The Voting Rights Act has been repeatedly renewed by Congress and upheld by the Supreme Court ever since it became part of the civil rights agenda.  And yet, the Supreme Court, led by Chief Justice John Roberts, reexamined the law once again.  A provision in the law gives the United States Justice Department the power to review proposed election law changes in several states, mostly in the South, and many other counties and municipalities, where race discrimination with respect to voting has a history of being most flagrant.  A small Texas district challenged this provision claiming that the law unconstitutionally infringed on state powers and was no longer necessary because of changes in voter registration and turnout by racial minorities.

It was argued that the nation’s first black President proved that the law was no longer needed.  The law’s defenders, including the Justice Department in both the Bush and Obama administrations, said minorities still face intimidation and discrimination at the polls.  When the justices of the highest court heard oral arguments back in April, several conservative justices, including Mr. Roberts, suggested that they agreed with the challengers that the historic law that had aided once disenfranchised blacks was no longer needed.  However, when Mr. Roberts announced the court’s ruling, he suggested that a majority might someday be ready to strike down the law.  But for now, the law survives through an apparent compromise among the justices.

This provision in the law was intended to ensure that a local government did not draw new voting district boundaries or enact rules that would negatively impact the votes of blacks or other minorities.  The law allows districts to drop out from under Justice Department review if the districts can show that they have not used any forbidden voting tests for a decade and can show they have engaged in constructive efforts to eliminate intimidation and harassment of voters.  Supposedly, since 1982, only seventeen jurisdictions out of more than twelve thousand have successfully been exempted from the act.  Mr. Roberts said it was unlikely that the legislators intended the exemption provision to have such a limited effect.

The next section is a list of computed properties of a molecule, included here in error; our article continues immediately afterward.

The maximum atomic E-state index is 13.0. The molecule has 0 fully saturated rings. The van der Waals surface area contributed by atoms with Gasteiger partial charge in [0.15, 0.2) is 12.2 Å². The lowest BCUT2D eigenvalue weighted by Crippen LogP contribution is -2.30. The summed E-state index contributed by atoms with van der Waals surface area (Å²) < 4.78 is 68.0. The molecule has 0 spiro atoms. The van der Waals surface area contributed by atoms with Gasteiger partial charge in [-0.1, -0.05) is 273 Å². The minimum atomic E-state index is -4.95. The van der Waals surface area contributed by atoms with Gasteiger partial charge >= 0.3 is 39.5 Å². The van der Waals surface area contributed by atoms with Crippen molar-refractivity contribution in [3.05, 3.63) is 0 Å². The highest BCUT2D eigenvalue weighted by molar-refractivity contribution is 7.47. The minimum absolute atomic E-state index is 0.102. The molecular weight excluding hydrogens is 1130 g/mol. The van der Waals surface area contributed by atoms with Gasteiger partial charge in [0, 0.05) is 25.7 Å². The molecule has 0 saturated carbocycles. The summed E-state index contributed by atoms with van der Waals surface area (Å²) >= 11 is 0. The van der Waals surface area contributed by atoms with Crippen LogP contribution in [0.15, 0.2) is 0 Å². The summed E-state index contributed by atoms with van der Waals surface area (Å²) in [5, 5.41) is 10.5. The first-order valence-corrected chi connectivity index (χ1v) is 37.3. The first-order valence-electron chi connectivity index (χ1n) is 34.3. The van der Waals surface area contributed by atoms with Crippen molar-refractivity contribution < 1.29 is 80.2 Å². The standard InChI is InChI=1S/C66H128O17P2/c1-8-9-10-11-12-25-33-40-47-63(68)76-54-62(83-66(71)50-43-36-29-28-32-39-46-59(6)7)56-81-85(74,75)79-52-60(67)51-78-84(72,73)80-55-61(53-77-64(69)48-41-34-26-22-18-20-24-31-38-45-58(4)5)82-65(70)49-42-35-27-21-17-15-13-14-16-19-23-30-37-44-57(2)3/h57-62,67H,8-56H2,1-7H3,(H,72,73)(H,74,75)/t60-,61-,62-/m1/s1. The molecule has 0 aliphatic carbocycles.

While the Supreme Court justices were unanimous in their judgment, Clarence Thomas was the lone dissenting justice who wanted to strike the law from the books outright.  Mr. Thomas said he would find the act unconstitutional because the extensive pattern of discrimination that led the court to uphold the law as a tool to enforce the Fifteenth Amendment protecting the right to vote no longer exists.  It is the opinion of the court that the jurisdictions affected by this law are not currently engaged in any campaign to deny black citizens access to the ballot through intimidation or violence.